Users remain married to Windows 2000
Microsoft's Windows 2000 client operating system is doing well for its age, a little too well it seems on corporate desktops, according to the latest figures.
Forty eight percent of PCs are still running Windows 2000 five years after it was launched and just weeks before Microsoft takes its first steps towards end-of-lifeing the operating system by finishing full-fledged support and maintenance.
Windows 2000's market share compares to 38 per cent for Windows XP, according to PC inventory and asset analysis company AssetMetrix.
Steve O'Hallran, managing director of AssetMetrix Research Labs, said Windows 2000 is doing "remarkably well".
"Windows 98 and 95 are being diffused out... 2000 is next, but it's still huge. Rather than being at 22 per cent and at the bottom of the pack, it's at 48 per cent. Windows 2000 has been retained and plays a significant role in most corporates," O'Hallran said. AssetMetrix assessed 160 companies and 60,000 PCs
Those numbers may sound like great news for customers, who seem to have jumped clear of the Microsoft operating system up-grade cycle, but there's a catch. Customers will no-longer get feature updates after June 30 because that's when Windows 2000 leaves Microsoft's mainstream support phase and moves into "extended support".
Extended support appears to rule out a full Windows 2000 Service Pack (SP) 5, a prospect that one seasoned Microsoft watcher called a disaster for end-users in terms of managing large installations of Windows PCs.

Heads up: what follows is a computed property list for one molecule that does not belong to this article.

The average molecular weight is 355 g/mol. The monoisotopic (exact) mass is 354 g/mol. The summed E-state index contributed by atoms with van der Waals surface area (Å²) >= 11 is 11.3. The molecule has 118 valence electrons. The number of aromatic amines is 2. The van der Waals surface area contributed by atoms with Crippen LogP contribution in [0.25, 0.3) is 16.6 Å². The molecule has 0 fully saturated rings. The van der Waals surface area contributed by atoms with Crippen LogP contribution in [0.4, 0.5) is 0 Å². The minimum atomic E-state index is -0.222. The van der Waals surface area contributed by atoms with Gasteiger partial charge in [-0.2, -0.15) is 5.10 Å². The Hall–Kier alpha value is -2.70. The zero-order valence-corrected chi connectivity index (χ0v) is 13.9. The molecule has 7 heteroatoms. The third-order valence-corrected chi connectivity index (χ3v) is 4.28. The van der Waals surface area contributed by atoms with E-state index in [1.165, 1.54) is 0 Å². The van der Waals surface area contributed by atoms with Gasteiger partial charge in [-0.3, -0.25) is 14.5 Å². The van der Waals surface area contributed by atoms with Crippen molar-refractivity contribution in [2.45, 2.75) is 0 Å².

Michael Cherry, lead Windows and mobile analyst at Directions on Microsoft, said users will now install different bug fixes or use the latest security roll-up for different PCs when they need them, instead of getting everything in a single hit that can be rolled out to all Windows 2000 PCs with a full SP 5.
"That's a disaster... it will be very hard to manage tremendous variations. To keep things under control and workable, and to diagnose a problem, you have to know what's installed and what the steady state is," Cherry said.
"If I was running a large IT shop, I'd have wanted a base level I knew the product was at when the product left the support cycle."
O'Hallran has advised customers to begin evaluating their reasons for staying on Windows 2000. Unless there is a strong business justification, they should begin preparing for Longhorn, by buying new PCs that are fat enough to support expected processor, memory and graphics demands of the planned operating system.
Many organizations are beginning to hold off moving to Windows XP now that Longhorn is hovering in 2006. O'Hallran, though, said customers on volume agreements have no reason not to move to Windows XP SP 2, because they are already entitled to the client under their agreement. "There's no reason not to bother," he said.
Both O'Hallran and Cherry said Microsoft messed-up in delivering Windows XP in 2001, by making the operating system appear more tailored to consumer users than business users, with then-new multimedia features.
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